Specifically we want to zoom to a work area that is a tax map in the view, to work on edits there, so that will be the zoom tool, and then later want to set the extent for exporting map to pdf so that's a separate export tool. I played with creating a locator for the zoom tool but I don't have control over the scale there so both tools will be in a python toolbox when they are done. I have not tried working with layouts yet.

The export requires things like adjusting scale bars, a cancelled numbers table, etc that change for each page. It worked quite well in ArcMap and now I have to port it all to Pro. Quite fun so far.

I'd like to be able to drive the ArcGIS Pro session from a debugger but that's not supported. 

Using the Python window is so clunky. Sigh. Oh well. Maybe they'll fix Notebooks next year...

 

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jcarlson
MVP Notable Contributor

Gotcha. Yeah, Notebooks are really nice for developing ideas, you just happen to have found one of the spots where it won't work. What's especially odd is that if you have other panes open like Contents and Attributes, they will continue to refer to the last active map view even if the focus is on a Notebook window.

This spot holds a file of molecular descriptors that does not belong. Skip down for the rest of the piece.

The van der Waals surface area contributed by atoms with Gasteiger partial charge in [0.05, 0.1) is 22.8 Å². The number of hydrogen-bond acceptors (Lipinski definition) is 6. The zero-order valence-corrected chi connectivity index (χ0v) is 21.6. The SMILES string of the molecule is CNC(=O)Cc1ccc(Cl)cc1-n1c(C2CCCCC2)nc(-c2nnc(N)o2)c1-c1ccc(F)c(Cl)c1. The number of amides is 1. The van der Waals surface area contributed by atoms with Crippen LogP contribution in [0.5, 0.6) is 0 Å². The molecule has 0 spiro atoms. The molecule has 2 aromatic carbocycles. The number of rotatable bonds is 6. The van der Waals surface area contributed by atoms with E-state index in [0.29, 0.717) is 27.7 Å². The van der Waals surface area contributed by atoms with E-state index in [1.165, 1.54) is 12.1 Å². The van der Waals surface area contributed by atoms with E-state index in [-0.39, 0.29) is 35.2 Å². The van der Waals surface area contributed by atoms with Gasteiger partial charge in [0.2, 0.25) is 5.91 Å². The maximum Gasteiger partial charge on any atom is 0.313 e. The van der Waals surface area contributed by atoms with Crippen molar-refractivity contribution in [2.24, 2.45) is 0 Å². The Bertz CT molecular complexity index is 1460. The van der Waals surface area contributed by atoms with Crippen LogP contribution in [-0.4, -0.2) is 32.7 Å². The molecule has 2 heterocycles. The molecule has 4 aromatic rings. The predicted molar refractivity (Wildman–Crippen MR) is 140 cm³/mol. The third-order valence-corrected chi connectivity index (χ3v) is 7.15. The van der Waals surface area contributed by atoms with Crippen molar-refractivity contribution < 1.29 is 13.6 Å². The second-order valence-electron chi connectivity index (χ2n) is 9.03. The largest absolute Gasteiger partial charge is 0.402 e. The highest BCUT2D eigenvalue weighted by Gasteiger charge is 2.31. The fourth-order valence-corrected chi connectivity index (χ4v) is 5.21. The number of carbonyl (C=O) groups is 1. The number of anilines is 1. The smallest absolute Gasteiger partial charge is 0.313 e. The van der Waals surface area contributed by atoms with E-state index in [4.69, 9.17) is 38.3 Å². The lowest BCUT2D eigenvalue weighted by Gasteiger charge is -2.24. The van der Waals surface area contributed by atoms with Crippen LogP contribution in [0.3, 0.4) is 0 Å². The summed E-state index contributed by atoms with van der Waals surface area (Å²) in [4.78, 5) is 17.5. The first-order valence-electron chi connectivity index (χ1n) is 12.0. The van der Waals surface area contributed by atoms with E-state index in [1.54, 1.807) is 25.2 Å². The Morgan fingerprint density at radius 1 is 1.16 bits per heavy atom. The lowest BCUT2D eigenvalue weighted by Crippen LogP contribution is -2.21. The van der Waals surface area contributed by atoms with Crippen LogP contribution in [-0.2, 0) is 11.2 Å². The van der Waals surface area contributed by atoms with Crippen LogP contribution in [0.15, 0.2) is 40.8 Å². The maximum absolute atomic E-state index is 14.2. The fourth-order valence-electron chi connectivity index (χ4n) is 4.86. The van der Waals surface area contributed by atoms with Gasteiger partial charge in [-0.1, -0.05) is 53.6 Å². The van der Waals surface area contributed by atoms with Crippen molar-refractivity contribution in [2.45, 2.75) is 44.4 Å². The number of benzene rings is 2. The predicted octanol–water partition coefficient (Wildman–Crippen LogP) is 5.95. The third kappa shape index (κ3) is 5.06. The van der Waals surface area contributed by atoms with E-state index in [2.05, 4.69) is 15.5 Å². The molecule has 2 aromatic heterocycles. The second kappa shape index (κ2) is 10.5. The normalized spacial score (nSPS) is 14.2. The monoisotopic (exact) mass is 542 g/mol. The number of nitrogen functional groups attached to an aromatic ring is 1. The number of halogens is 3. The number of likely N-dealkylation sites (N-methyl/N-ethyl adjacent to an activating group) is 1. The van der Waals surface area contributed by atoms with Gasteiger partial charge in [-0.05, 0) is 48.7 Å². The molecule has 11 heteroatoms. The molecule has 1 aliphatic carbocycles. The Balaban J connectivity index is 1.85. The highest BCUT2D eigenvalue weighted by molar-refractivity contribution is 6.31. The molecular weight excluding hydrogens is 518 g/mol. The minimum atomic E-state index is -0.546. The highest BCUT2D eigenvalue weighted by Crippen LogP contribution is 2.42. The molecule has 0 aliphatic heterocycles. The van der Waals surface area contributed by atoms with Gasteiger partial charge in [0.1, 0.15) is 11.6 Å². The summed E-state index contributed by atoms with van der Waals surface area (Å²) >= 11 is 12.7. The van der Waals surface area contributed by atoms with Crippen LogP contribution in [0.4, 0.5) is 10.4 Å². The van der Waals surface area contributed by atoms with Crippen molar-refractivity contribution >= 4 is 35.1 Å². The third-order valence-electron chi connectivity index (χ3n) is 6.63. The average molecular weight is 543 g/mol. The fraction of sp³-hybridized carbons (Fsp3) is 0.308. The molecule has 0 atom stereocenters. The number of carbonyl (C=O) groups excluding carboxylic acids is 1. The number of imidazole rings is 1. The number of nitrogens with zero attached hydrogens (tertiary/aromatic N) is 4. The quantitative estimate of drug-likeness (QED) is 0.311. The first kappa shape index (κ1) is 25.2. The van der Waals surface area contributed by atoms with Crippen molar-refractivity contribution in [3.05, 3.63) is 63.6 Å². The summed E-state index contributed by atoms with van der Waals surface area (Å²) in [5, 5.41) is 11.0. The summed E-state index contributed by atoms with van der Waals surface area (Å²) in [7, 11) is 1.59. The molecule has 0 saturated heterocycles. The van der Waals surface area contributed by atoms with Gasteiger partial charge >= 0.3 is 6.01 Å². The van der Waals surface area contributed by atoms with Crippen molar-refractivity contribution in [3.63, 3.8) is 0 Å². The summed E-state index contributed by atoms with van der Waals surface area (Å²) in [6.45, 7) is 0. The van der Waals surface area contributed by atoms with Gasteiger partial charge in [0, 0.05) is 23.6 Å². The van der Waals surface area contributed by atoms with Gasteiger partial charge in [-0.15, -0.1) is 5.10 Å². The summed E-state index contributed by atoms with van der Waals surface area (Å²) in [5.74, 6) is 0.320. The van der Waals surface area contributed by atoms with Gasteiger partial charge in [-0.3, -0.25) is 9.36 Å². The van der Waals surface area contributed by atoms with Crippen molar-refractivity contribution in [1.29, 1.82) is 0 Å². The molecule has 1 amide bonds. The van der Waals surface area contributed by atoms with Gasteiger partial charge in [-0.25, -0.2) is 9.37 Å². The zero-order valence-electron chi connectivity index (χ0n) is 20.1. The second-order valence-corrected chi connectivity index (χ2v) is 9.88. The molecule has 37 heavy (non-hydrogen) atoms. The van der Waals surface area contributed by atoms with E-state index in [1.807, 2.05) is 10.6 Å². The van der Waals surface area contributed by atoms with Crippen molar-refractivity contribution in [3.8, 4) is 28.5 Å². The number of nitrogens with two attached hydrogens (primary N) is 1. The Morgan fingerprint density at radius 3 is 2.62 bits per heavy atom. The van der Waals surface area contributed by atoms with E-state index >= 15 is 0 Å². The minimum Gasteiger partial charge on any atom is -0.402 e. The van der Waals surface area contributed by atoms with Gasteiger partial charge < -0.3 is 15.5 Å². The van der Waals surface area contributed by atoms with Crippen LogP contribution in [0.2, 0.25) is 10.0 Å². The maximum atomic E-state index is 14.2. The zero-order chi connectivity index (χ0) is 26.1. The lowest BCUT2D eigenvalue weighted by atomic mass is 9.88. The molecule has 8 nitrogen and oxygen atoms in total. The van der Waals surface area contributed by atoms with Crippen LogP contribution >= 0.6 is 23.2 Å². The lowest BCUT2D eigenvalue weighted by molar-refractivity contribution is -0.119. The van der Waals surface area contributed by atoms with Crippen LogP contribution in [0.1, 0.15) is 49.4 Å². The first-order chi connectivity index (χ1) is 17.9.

That said, if you add a script tool and just keep an external IDE open to edit it, you can still do a decent job of "debugging", even if it's a bit clunkier.

Alternately, you can use arcpy.mp to explicitly reference a MapFrame in a layout. You can activate the frame so that it behaves like a standard map view, enabling all your editing tools, etc.. You should be able to do all your work from the Layout view if you went that route.

- Josh Carlson
Kendall County GIS
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DanPatterson
MVP Esteemed Contributor

The help is explicit...

ArcGISProject—ArcGIS Pro | Documentation

activeMap

Note:
This property is designed to be executed from within the application using a script tool or the Python window. If a script is run outside of the application, None will always be returned.

activeview.png


... sort of retired...
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BrianWilson7
Regular Contributor

..and that's why I explicitly said I'm running it inside the ArcGIS Pro application, in a Notebook. ;)

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DanPatterson
MVP Esteemed Contributor

and thats why it says in a script or the python window ;)


... sort of retired...
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mody_buchbinder
Occasional Contributor

I think there is no active view since the notebook is the "active view".

You can get the map using the listMaps with the name of the map or just the first on.

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DannyMcVey
Esri Contributor

FYI This has been fixed in ArcGIS Pro 3.0. A notebook opened alongside a map now works like the python window, allowing access to the open map through "activeview" as described above. The enables all kinds of fun interaction between the two.